Germline variants in DNA repair genes are associated with young-onset head and neck cancer

Resumo

The genetic predisposition to head and neck carcinomas (HNSCC) and how the known risk factors (papillomavirus infection, alcohol, and tobacco consumption) contribute to the early-onset disease are barely explored. Although HNSCC at early onset is rare, its frequency is increasing in recent years. Germline and somatic variants were assessed to build a comprehensive genetic influence pattern in HNSCC predisposition and patient outcome. Whole-exome sequencing was performed in 45 oral and oropharynx carcinomas paired with normal samples of young adults (≤49 years). We found FANCG, CDKN2A, and TPP germline variants previously associated with HNSCC risk. At least one germline variant in DNA repair pathway genes was detected in 67% of cases. Germline and somatic variants (including copy number variations) in FAT1 gene were identified in 9 patients (20%) and 12 tumors (30%), respectively. Somatic variants were found in HNSCC associated genes, such as TP53, CDKN2A, and PIK3CA. To date, 55 of 521 cases from the large cohort of TCGA presented < 49 years old. A comparison between the somatic alterations of TCGA-HNSCC at early onset and our dataset revealed strong similarities. Protein-protein interaction analysis between somatic and germline altered genes revealed a central role of TP53. Altogether, germline alterations in DNA repair genes potentially contribute to an increased risk of developing HNSCC at early-onset, while FAT1 could impact the prognosis.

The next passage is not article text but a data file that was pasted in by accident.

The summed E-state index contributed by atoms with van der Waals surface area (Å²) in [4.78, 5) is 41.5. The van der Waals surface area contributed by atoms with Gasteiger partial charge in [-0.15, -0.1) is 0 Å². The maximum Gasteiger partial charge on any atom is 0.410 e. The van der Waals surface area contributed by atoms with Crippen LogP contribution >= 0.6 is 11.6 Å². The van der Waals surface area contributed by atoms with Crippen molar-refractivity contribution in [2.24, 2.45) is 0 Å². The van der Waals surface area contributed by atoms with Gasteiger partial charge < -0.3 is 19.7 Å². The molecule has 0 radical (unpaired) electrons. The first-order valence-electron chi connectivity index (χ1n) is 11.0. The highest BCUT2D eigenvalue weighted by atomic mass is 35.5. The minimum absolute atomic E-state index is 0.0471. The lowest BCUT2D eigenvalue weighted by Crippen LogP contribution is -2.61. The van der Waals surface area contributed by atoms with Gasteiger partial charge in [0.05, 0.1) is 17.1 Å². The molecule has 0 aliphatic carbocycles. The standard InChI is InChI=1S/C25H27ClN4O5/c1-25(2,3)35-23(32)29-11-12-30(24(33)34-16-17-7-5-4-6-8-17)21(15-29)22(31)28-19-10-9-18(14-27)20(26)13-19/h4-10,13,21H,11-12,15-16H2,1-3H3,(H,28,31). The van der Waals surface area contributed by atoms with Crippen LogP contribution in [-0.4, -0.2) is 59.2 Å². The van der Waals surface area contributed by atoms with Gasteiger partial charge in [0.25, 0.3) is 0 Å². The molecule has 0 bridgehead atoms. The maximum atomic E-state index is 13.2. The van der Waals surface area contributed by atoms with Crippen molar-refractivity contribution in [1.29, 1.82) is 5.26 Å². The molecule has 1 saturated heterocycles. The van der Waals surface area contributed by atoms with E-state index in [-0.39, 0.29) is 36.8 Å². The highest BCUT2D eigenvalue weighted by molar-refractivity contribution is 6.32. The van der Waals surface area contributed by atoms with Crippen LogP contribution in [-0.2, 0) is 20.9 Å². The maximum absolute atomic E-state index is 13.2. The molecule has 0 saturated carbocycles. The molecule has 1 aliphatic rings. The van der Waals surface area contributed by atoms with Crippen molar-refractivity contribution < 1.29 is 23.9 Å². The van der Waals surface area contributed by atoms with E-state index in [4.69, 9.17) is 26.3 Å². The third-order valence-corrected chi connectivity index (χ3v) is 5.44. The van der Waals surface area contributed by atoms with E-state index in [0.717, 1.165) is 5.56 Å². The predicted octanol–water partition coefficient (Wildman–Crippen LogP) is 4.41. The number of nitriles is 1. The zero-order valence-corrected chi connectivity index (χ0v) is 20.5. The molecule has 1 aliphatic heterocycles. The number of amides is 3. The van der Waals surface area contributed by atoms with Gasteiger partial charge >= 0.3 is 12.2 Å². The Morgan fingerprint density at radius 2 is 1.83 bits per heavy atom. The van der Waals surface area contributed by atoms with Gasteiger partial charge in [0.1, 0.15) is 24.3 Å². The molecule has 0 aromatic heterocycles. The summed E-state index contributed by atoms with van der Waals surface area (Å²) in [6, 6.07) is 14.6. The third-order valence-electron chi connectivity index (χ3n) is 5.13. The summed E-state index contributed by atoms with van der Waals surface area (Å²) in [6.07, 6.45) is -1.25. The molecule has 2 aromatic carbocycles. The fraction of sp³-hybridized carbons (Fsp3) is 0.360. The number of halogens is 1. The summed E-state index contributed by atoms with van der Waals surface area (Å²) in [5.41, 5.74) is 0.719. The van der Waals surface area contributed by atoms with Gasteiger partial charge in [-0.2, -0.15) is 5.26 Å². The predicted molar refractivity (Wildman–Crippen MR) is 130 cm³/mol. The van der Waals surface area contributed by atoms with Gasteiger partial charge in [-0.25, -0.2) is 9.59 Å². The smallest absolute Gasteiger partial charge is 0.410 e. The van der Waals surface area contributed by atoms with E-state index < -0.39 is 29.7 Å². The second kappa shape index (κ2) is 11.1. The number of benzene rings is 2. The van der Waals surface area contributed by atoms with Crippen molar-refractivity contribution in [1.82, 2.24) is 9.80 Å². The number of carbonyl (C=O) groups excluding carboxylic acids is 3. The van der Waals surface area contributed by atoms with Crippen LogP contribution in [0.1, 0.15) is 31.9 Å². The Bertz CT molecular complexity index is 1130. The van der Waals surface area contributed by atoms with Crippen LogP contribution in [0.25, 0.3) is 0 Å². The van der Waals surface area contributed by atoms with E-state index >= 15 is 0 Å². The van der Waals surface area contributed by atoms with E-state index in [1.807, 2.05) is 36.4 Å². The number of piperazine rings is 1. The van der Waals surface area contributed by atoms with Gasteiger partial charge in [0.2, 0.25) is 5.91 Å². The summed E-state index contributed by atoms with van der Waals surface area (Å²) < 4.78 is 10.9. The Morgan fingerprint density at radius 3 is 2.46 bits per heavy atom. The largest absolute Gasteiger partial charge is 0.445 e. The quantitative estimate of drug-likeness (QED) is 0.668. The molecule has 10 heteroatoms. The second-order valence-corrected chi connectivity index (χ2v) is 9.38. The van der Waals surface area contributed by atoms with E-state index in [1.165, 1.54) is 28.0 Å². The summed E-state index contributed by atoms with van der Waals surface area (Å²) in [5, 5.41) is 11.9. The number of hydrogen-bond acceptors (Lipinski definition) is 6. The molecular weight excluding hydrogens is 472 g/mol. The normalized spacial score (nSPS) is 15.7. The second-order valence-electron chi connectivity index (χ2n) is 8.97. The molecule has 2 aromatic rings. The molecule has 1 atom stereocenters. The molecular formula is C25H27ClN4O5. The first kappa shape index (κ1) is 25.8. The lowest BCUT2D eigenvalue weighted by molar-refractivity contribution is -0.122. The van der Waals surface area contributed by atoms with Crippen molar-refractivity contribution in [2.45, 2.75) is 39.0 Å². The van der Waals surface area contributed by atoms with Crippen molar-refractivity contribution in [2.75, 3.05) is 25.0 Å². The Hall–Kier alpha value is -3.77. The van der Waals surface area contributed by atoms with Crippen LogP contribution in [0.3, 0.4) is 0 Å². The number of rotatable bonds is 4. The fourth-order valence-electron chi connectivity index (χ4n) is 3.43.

Descrição

Palavras-chave

Cancer predisposition, Early-onset cancer, Oral cavity carcinomas, Oropharynx carcinomas, Risk factors, Whole-exome sequencing

Como citar

Oral Oncology, v. 122.

Coleções